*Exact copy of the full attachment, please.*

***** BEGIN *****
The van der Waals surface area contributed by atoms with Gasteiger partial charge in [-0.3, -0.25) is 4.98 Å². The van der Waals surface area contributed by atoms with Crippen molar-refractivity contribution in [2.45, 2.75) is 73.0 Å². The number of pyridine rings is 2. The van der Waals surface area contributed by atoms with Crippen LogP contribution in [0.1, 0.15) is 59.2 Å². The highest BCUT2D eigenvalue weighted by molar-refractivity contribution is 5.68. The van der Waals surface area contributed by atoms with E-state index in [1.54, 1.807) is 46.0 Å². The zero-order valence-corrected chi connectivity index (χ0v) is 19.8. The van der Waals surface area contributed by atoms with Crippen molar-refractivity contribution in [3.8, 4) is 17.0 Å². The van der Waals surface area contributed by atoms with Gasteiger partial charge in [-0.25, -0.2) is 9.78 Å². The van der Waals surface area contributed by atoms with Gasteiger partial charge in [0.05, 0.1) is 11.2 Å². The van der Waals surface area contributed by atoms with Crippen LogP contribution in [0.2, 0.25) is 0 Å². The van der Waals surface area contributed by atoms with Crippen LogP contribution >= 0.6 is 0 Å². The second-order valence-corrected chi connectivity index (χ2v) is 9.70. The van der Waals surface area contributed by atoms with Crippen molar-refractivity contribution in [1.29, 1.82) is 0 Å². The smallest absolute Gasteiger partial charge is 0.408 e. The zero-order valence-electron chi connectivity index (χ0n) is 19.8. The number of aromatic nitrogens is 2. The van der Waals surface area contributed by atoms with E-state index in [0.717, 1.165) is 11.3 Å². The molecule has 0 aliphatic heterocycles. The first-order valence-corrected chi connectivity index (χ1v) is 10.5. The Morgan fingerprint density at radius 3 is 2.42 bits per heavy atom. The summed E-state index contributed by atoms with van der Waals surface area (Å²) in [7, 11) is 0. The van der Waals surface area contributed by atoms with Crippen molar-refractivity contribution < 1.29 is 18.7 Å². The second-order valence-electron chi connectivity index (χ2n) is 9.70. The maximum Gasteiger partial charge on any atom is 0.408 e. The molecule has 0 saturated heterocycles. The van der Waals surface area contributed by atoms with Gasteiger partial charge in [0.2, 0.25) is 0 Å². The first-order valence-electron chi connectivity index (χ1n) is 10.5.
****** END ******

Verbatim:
The van der Waals surface area contributed by atoms with Gasteiger partial charge in [-0.3, -0.25) is 4.98 Å². The van der Waals surface area contributed by atoms with Crippen molar-refractivity contribution in [2.45, 2.75) is 73.0 Å². The number of pyridine rings is 2. The van der Waals surface area contributed by atoms with Crippen LogP contribution in [0.1, 0.15) is 59.2 Å². The highest BCUT2D eigenvalue weighted by molar-refractivity contribution is 5.68. The van der Waals surface area contributed by atoms with E-state index in [1.54, 1.807) is 46.0 Å². The zero-order valence-corrected chi connectivity index (χ0v) is 19.8. The van der Waals surface area contributed by atoms with Crippen molar-refractivity contribution in [3.8, 4) is 17.0 Å². The van der Waals surface area contributed by atoms with Gasteiger partial charge in [-0.25, -0.2) is 9.78 Å². The van der Waals surface area contributed by atoms with Gasteiger partial charge in [0.05, 0.1) is 11.2 Å². The van der Waals surface area contributed by atoms with Crippen LogP contribution in [0.2, 0.25) is 0 Å². The van der Waals surface area contributed by atoms with Crippen LogP contribution >= 0.6 is 0 Å². The second-order valence-corrected chi connectivity index (χ2v) is 9.70. The van der Waals surface area contributed by atoms with Crippen molar-refractivity contribution in [1.29, 1.82) is 0 Å². The smallest absolute Gasteiger partial charge is 0.408 e. The zero-order valence-electron chi connectivity index (χ0n) is 19.8. The number of aromatic nitrogens is 2. The van der Waals surface area contributed by atoms with E-state index in [0.717, 1.165) is 11.3 Å². The molecule has 0 aliphatic heterocycles. The first-order valence-corrected chi connectivity index (χ1v) is 10.5. The Morgan fingerprint density at radius 3 is 2.42 bits per heavy atom. The summed E-state index contributed by atoms with van der Waals surface area (Å²) in [7, 11) is 0. The van der Waals surface area contributed by atoms with Crippen molar-refractivity contribution < 1.29 is 18.7 Å². The second-order valence-electron chi connectivity index (χ2n) is 9.70. The maximum Gasteiger partial charge on any atom is 0.408 e. The molecule has 0 saturated heterocycles. The van der Waals surface area contributed by atoms with Gasteiger partial charge in [0.2, 0.25) is 0 Å². The first-order valence-electron chi connectivity index (χ1n) is 10.5.